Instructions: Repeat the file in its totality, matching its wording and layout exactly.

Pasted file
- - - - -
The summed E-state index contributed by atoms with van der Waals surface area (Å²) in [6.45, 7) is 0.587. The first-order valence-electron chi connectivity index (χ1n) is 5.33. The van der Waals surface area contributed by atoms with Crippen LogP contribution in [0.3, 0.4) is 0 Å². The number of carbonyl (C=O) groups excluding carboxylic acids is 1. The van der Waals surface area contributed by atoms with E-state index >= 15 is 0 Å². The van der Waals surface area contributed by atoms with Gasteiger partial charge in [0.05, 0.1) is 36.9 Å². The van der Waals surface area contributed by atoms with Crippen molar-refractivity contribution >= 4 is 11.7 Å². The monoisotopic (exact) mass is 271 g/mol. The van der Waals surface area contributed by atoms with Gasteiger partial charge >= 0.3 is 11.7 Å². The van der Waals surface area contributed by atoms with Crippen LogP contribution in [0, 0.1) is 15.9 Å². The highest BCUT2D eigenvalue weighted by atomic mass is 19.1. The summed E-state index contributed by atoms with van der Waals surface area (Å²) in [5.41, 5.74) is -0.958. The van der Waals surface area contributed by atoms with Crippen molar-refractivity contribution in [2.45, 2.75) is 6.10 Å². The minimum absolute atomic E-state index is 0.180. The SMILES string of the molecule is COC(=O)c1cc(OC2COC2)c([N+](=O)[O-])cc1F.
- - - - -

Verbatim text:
The summed E-state index contributed by atoms with van der Waals surface area (Å²) in [6.45, 7) is 0.587. The first-order valence-electron chi connectivity index (χ1n) is 5.33. The van der Waals surface area contributed by atoms with Crippen LogP contribution in [0.3, 0.4) is 0 Å². The number of carbonyl (C=O) groups excluding carboxylic acids is 1. The van der Waals surface area contributed by atoms with E-state index >= 15 is 0 Å². The van der Waals surface area contributed by atoms with Gasteiger partial charge in [0.05, 0.1) is 36.9 Å². The van der Waals surface area contributed by atoms with Crippen molar-refractivity contribution >= 4 is 11.7 Å². The monoisotopic (exact) mass is 271 g/mol. The van der Waals surface area contributed by atoms with Gasteiger partial charge >= 0.3 is 11.7 Å². The van der Waals surface area contributed by atoms with Crippen LogP contribution in [0, 0.1) is 15.9 Å². The highest BCUT2D eigenvalue weighted by atomic mass is 19.1. The summed E-state index contributed by atoms with van der Waals surface area (Å²) in [5.41, 5.74) is -0.958. The van der Waals surface area contributed by atoms with Crippen molar-refractivity contribution in [2.45, 2.75) is 6.10 Å². The minimum absolute atomic E-state index is 0.180. The SMILES string of the molecule is COC(=O)c1cc(OC2COC2)c([N+](=O)[O-])cc1F.